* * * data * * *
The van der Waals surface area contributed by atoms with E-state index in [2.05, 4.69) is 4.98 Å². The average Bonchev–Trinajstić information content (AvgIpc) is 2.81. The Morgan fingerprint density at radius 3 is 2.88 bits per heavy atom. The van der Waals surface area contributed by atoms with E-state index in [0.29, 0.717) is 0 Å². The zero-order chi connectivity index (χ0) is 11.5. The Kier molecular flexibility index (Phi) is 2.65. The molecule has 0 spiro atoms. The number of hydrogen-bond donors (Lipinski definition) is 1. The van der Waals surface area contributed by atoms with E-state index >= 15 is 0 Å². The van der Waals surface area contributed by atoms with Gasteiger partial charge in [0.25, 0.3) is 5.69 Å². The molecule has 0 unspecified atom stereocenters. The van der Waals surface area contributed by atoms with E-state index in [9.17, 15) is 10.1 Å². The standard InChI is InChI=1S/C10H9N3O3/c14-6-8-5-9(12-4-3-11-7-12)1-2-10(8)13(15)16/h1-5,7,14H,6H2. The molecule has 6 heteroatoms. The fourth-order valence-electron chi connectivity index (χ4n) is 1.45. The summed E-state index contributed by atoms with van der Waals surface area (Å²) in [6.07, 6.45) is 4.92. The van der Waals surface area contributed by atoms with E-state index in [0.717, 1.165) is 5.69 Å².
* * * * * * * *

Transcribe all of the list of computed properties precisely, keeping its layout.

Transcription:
The van der Waals surface area contributed by atoms with E-state index in [2.05, 4.69) is 4.98 Å². The average Bonchev–Trinajstić information content (AvgIpc) is 2.81. The Morgan fingerprint density at radius 3 is 2.88 bits per heavy atom. The van der Waals surface area contributed by atoms with E-state index in [0.29, 0.717) is 0 Å². The zero-order chi connectivity index (χ0) is 11.5. The Kier molecular flexibility index (Phi) is 2.65. The molecule has 0 spiro atoms. The number of hydrogen-bond donors (Lipinski definition) is 1. The van der Waals surface area contributed by atoms with E-state index >= 15 is 0 Å². The van der Waals surface area contributed by atoms with Gasteiger partial charge in [0.25, 0.3) is 5.69 Å². The molecule has 0 unspecified atom stereocenters. The van der Waals surface area contributed by atoms with E-state index in [9.17, 15) is 10.1 Å². The standard InChI is InChI=1S/C10H9N3O3/c14-6-8-5-9(12-4-3-11-7-12)1-2-10(8)13(15)16/h1-5,7,14H,6H2. The molecule has 6 heteroatoms. The fourth-order valence-electron chi connectivity index (χ4n) is 1.45. The summed E-state index contributed by atoms with van der Waals surface area (Å²) in [6.07, 6.45) is 4.92. The van der Waals surface area contributed by atoms with E-state index in [0.717, 1.165) is 5.69 Å².